# 37-year-old Microsoft Excel world champion: Here are my best spreadsheet tips for budgeting and productivity

Andrew Ngai is a 37-year-old Australian actuary with an unexpected side gig: Microsoft Excel world champion.

Ngai has competed against fellow Excel enthusiasts since 2018, and won his third straight Excel championship at Las Vegas' HyperX Esports Arena last month, taking home a prize of \$3,000. His competitors have bestowed him with the nickname "The Annihilator," a play on his name's pronunciation and a reference to his dominance.

The heated competition was streamed live online by YouTube and ESPN so viewers around the world could watch Ngai — who estimates he's won up to \$12,000 overall since he started competing — build spreadsheets to solve case studies in under 30 minutes.

Those challenges have ranged from creating complicated financial models to, in one case, analyzing fictional asteroid mining data from a space-themed multiplayer role-playing game called Eve Online.

Ngai, a Sydney-based director at consulting firm Taylor Fry, uses Excel in his day job analyzing risk for clients — but he learned it the same way most people do, by Googling tips and tricks online. You don't have to be an actuary or Excel champion to use the software to become more productive at work or create a budget that can save you money, he says.

Here are Ngai's top tips for Excel users at any level of expertise to use the program for budgeting and productivity:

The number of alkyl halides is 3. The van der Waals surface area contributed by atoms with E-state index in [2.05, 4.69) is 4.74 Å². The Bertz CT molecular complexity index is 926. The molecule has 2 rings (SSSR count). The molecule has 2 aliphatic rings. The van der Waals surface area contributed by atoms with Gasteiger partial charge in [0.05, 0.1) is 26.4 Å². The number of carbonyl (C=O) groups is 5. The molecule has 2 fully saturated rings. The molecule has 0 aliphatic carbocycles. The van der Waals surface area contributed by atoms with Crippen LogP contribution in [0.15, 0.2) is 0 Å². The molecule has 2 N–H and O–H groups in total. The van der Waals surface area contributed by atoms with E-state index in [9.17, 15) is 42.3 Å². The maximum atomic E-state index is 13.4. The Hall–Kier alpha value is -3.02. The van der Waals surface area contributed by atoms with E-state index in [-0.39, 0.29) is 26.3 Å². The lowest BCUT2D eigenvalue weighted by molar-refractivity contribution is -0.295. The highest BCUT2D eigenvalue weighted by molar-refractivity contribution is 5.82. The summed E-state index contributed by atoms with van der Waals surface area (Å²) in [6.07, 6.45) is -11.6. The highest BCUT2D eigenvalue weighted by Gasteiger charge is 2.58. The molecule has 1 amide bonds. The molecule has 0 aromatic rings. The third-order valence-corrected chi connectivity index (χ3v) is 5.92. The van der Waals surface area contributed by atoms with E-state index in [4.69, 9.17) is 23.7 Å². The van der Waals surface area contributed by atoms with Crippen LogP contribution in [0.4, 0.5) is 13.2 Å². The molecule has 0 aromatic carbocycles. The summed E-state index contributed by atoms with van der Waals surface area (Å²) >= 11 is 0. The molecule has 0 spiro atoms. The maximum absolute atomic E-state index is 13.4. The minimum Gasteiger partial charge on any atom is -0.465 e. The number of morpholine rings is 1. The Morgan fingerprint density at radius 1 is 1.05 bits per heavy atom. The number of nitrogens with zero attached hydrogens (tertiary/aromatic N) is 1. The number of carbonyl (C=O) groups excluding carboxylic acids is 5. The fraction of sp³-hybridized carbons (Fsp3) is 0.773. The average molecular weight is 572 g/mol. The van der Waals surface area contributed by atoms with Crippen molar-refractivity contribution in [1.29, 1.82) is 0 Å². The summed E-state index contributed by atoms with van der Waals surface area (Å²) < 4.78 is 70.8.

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Ngai uses personal budgeting spreadsheets to track his spending and look for areas to cut back on expenses, he says. For these purposes, you can rely on "basic math" functions to perform a host of calculations, even if you've never really used the software before, he adds.

Every Excel spreadsheet features a formula field near the top of the window where you can add values together, multiply, divide, and so on. The "SUMIFS" function is especially useful for budgeting, says Ngai.

If you enter your monthly expenses into a spreadsheet, add a cell next to each one categorizing it by type — like food, rent or entertainment. Then, use the SUMIFS function to add together everything labeled as "food," or "rent," or any other individual category.

"You work out: 'How much did I spend on food this month? How much did I spend on holidays?'" Ngai says. "Then you can sort of see, 'Maybe this is where I've spent too much — on shopping or something — and then you can decide [how] to manage your expenses that way."

#### Learn some function tools

As you become more proficient with Excel, Ngai suggests working to familiarize yourself with the software's many different function tools, which appear under Excel's "Lookup and Reference" dropdown menu.

"The functions 'Index' and 'Match,' or 'XLookup,' are just really useful all of the time," Ngai says.

Each of those functions allow you to search for specific information and values in a large table of data. Ngai and his fellow competitors use them to quickly pinpoint useful pieces of information without needing to waste time wading through a sea of data.

Recent versions of Excel also have a feature called Dynamic Arrays, which can help you search for a range of related results across several different cells with only one formula. It's a major timesaver for sorting and analyzing large sets of information, Ngai says.

More than any one specific tip, what's most helped Ngai become the world's best Excel user is "a mindset of [always] trying to improve and find a better solution."

"That's what really drove me to improve my Excel skills earlier on in my career," he says.

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